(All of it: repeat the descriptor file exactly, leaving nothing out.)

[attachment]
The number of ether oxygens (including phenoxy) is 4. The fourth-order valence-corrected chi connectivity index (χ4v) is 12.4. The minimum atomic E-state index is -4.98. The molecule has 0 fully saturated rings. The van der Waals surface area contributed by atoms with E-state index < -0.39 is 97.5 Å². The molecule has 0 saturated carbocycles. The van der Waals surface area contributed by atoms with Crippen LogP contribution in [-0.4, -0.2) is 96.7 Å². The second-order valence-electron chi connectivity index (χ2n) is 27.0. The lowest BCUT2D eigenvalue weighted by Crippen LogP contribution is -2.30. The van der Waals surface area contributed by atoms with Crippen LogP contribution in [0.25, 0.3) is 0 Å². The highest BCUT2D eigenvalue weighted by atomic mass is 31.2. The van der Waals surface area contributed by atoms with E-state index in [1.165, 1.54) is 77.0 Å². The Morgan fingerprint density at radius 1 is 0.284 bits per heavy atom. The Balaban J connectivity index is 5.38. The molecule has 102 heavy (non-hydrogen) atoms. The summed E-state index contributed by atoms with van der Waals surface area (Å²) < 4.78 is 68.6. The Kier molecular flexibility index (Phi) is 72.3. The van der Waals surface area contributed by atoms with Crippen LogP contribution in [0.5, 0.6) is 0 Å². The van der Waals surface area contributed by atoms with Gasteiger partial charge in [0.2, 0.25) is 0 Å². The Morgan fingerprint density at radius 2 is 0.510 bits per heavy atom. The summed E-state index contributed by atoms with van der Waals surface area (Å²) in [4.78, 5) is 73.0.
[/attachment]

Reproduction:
The number of ether oxygens (including phenoxy) is 4. The fourth-order valence-corrected chi connectivity index (χ4v) is 12.4. The minimum atomic E-state index is -4.98. The molecule has 0 fully saturated rings. The van der Waals surface area contributed by atoms with E-state index < -0.39 is 97.5 Å². The molecule has 0 saturated carbocycles. The van der Waals surface area contributed by atoms with Crippen LogP contribution in [-0.4, -0.2) is 96.7 Å². The second-order valence-electron chi connectivity index (χ2n) is 27.0. The lowest BCUT2D eigenvalue weighted by Crippen LogP contribution is -2.30. The van der Waals surface area contributed by atoms with Crippen LogP contribution in [0.25, 0.3) is 0 Å². The highest BCUT2D eigenvalue weighted by atomic mass is 31.2. The van der Waals surface area contributed by atoms with E-state index in [1.165, 1.54) is 77.0 Å². The Morgan fingerprint density at radius 1 is 0.284 bits per heavy atom. The Balaban J connectivity index is 5.38. The molecule has 102 heavy (non-hydrogen) atoms. The summed E-state index contributed by atoms with van der Waals surface area (Å²) < 4.78 is 68.6. The Kier molecular flexibility index (Phi) is 72.3. The van der Waals surface area contributed by atoms with Crippen LogP contribution in [0.5, 0.6) is 0 Å². The van der Waals surface area contributed by atoms with Gasteiger partial charge in [0.2, 0.25) is 0 Å². The Morgan fingerprint density at radius 2 is 0.510 bits per heavy atom. The summed E-state index contributed by atoms with van der Waals surface area (Å²) in [4.78, 5) is 73.0.